The Committee to Protect Journalists recently joined 50 democracy, human rights, and anti-corruption organizations and experts in three letters urging U.S. Congressional leaders to retain and increase funding and capacity for the enforcement of the Global Magnitsky Act.
The Global Magnitsky Human Rights Accountability Act is a 2016 law that empowers the executive branch of the U.S. government to place visa bans and asset freezes on human rights abusers and corrupt officials around the world.
However, the letters note that the number of suspected perpetrators to vet exceeds staff capacity of the U.S. Treasury, State, and Justice Departments, the government branches that primarily work on Global Magnitsky Act enforcement. The letters, sent to Democratic and Republican Senate leaders, urged senators to increase funding for these departments, and to provide more specific language as to how these departments should use those funds to hire additional staff.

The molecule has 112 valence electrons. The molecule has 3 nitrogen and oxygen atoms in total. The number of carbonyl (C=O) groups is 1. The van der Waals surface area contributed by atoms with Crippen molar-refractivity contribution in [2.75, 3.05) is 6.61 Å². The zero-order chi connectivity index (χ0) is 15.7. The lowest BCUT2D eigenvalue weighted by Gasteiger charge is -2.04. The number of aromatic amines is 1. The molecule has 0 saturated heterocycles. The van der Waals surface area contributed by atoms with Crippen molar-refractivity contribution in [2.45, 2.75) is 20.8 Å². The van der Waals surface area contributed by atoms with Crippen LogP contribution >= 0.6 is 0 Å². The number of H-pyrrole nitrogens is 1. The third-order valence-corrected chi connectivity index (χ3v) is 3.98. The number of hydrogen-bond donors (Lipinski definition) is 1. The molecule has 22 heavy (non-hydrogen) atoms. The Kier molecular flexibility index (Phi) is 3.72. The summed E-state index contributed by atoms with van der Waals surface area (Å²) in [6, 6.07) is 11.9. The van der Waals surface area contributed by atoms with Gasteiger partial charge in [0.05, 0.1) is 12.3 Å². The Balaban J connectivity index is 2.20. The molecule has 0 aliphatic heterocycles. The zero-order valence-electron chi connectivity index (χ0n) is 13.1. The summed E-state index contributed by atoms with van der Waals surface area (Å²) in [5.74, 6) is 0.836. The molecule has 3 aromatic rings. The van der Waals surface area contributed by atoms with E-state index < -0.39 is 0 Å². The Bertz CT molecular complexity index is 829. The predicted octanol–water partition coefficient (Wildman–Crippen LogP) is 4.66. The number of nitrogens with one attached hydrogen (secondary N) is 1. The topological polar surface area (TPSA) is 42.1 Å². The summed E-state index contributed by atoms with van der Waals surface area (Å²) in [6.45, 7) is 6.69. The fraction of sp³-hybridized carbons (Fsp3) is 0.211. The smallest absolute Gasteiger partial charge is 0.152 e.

The Global Magnitsky Act has been used three times to sanction individuals believed to be involved in the murders of journalists. It was used to sanction Marian Kocner, a Slovak businessman accused of contracting the murder of journalist Jan Kuciak, in 2019; to sanction 17 individuals for the murder of Washington Post columnist Jamal Khashoggi in 2018; and to sanction Julio Antonio Juarez Ramirez for ordering an attack which left two journalists dead and one injured in Guatemala in 2017.
You can read the letters here: